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The construction industry is looking at innovations as a way to conserve scarce resources and building environment-friendly structures. One way to accomplish this objective is to use end-of-life tyres to save on construction materials but without compromising on quality, safety and durability.

Prof Dr Kypros Pilakoutas, Professor of Construction Innovation at the University of Sheffield, said in an interview that construction industry is probably the largest user of materials. These materials are required to have a wide range of properties ranging from structural strength, to colour, conductivity and durability.

“Tyres are highly engineered with extremely high quality materials and the recycling or re-use of those materials from end-of-life tyres (ELT) makes sense,” he told Tyre Asia. Tyres comprise 80 per cent rubber, reinforced with 15 per cent steel and 5 per cent textile fibre.

“In the first instance, we looked at the steel wire that was extracted from tyres mechanically using the shredding process. The wires are very strong and similar to wires that we use to reinforce concrete against tensile strain that leads to cracks,” he said.

However, the researchers found some problem in extracting the wires from the tyres. “The problem we found was that the steel wires extracted from ELTs are tangled, contaminated and variable in length. When mixed in concrete, they create agglomeration (balling) issues, damaging the concrete,” he explained.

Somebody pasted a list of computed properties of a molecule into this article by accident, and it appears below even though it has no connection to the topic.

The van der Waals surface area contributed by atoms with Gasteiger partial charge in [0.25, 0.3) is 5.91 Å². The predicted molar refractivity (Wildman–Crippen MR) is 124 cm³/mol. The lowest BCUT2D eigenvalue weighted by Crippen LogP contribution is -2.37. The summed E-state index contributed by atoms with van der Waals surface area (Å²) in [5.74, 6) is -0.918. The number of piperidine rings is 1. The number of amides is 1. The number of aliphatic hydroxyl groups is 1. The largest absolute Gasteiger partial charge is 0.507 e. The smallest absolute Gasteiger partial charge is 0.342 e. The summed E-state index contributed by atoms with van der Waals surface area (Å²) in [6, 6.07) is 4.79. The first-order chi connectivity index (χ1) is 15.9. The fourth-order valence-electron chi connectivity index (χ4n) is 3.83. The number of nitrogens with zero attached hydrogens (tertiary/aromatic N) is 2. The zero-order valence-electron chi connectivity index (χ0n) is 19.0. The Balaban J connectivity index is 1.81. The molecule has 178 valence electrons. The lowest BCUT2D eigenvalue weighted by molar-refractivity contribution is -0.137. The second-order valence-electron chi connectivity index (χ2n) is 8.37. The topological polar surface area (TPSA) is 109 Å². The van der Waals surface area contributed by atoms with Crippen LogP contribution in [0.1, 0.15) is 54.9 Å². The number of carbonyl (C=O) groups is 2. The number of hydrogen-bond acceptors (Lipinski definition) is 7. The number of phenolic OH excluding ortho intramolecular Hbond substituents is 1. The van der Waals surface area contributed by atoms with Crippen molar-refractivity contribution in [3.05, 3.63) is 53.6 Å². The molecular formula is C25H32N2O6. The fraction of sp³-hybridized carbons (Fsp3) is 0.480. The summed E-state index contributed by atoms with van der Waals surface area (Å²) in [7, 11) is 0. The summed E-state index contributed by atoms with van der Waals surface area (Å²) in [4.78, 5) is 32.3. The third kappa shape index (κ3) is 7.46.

After careful consideration, his team of researchers decided to take out the wires that caused problems, and found that the shorter wires were not much effective. This was initially done manually, but had led to taking a patent over this process.

With a lot more research, after the patent was filed, the researchers have managed to develop many applications for the fibre, including industrial floors (slabs on grade), roads (roller compacted concrete), tunnels and slope stabilisation (spayed concrete).

“Now we are also looking at the use of rubber in concrete to develop flexible elements and the use of polymer for crack control and prevention of spalling (crumbling and breaking up) during fire, said Dr Pilakoutas, who is currently heading several research projects and holds over 30 patents.

Besides being the Construction Innovation Professor, he is also the Manager of the Centre for Cement and Concrete and the Chairman of the Concrete Research Group.


TA News Bureau


(Full text in TA, June/July)

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